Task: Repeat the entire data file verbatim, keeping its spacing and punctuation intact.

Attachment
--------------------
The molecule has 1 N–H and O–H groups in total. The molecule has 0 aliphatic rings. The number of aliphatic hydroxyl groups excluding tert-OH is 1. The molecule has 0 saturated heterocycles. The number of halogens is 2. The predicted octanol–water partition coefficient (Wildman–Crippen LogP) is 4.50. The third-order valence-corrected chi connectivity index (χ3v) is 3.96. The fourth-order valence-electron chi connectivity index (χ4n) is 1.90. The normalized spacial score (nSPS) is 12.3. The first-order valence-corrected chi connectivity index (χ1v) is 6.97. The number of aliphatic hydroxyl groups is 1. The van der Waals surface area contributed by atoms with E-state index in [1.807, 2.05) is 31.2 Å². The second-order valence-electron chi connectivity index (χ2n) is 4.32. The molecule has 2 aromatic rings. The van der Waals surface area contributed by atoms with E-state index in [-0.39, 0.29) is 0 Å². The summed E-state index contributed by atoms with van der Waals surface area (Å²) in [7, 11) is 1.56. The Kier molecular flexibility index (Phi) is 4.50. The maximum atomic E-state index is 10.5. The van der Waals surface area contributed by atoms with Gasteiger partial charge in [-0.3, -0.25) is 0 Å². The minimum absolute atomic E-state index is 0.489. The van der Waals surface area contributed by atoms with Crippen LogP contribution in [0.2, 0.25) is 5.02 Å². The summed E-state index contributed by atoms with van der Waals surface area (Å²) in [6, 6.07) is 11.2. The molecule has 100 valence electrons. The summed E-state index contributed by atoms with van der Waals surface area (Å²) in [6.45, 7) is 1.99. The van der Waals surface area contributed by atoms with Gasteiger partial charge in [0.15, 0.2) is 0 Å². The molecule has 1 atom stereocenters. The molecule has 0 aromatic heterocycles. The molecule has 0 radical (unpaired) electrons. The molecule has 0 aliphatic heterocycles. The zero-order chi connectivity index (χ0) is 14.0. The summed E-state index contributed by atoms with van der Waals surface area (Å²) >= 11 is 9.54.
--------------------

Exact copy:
The molecule has 1 N–H and O–H groups in total. The molecule has 0 aliphatic rings. The number of aliphatic hydroxyl groups excluding tert-OH is 1. The molecule has 0 saturated heterocycles. The number of halogens is 2. The predicted octanol–water partition coefficient (Wildman–Crippen LogP) is 4.50. The third-order valence-corrected chi connectivity index (χ3v) is 3.96. The fourth-order valence-electron chi connectivity index (χ4n) is 1.90. The normalized spacial score (nSPS) is 12.3. The first-order valence-corrected chi connectivity index (χ1v) is 6.97. The number of aliphatic hydroxyl groups is 1. The van der Waals surface area contributed by atoms with E-state index in [1.807, 2.05) is 31.2 Å². The second-order valence-electron chi connectivity index (χ2n) is 4.32. The molecule has 2 aromatic rings. The van der Waals surface area contributed by atoms with E-state index in [-0.39, 0.29) is 0 Å². The summed E-state index contributed by atoms with van der Waals surface area (Å²) in [7, 11) is 1.56. The Kier molecular flexibility index (Phi) is 4.50. The maximum atomic E-state index is 10.5. The van der Waals surface area contributed by atoms with Gasteiger partial charge in [-0.3, -0.25) is 0 Å². The minimum absolute atomic E-state index is 0.489. The van der Waals surface area contributed by atoms with Crippen LogP contribution in [0.2, 0.25) is 5.02 Å². The summed E-state index contributed by atoms with van der Waals surface area (Å²) in [6, 6.07) is 11.2. The molecule has 100 valence electrons. The summed E-state index contributed by atoms with van der Waals surface area (Å²) in [6.45, 7) is 1.99. The van der Waals surface area contributed by atoms with Gasteiger partial charge in [0.15, 0.2) is 0 Å². The molecule has 1 atom stereocenters. The molecule has 0 aromatic heterocycles. The molecule has 0 radical (unpaired) electrons. The molecule has 0 aliphatic heterocycles. The zero-order chi connectivity index (χ0) is 14.0. The summed E-state index contributed by atoms with van der Waals surface area (Å²) >= 11 is 9.54.